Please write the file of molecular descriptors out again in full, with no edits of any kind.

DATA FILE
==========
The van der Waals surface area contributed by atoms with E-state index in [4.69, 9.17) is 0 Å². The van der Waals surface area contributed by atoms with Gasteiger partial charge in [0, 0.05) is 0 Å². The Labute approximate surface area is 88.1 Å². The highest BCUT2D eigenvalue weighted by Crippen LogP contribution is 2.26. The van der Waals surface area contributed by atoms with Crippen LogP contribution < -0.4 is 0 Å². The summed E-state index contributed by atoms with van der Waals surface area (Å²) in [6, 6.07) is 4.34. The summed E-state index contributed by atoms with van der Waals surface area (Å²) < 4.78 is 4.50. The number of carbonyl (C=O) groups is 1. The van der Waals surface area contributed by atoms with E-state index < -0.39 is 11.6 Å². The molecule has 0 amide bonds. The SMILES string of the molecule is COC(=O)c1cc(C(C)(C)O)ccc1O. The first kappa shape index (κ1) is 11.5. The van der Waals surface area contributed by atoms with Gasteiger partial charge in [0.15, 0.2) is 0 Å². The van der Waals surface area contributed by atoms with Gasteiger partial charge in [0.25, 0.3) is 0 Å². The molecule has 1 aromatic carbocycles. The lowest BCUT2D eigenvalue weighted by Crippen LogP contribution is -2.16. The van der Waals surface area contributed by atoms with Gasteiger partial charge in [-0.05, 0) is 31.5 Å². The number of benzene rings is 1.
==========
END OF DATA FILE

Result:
The van der Waals surface area contributed by atoms with E-state index in [4.69, 9.17) is 0 Å². The van der Waals surface area contributed by atoms with Gasteiger partial charge in [0, 0.05) is 0 Å². The Labute approximate surface area is 88.1 Å². The highest BCUT2D eigenvalue weighted by Crippen LogP contribution is 2.26. The van der Waals surface area contributed by atoms with Crippen LogP contribution < -0.4 is 0 Å². The summed E-state index contributed by atoms with van der Waals surface area (Å²) in [6, 6.07) is 4.34. The summed E-state index contributed by atoms with van der Waals surface area (Å²) < 4.78 is 4.50. The number of carbonyl (C=O) groups is 1. The van der Waals surface area contributed by atoms with E-state index < -0.39 is 11.6 Å². The molecule has 0 amide bonds. The SMILES string of the molecule is COC(=O)c1cc(C(C)(C)O)ccc1O. The first kappa shape index (κ1) is 11.5. The van der Waals surface area contributed by atoms with Gasteiger partial charge in [0.15, 0.2) is 0 Å². The van der Waals surface area contributed by atoms with Gasteiger partial charge in [0.25, 0.3) is 0 Å². The molecule has 1 aromatic carbocycles. The lowest BCUT2D eigenvalue weighted by Crippen LogP contribution is -2.16. The van der Waals surface area contributed by atoms with Gasteiger partial charge in [-0.05, 0) is 31.5 Å². The number of benzene rings is 1.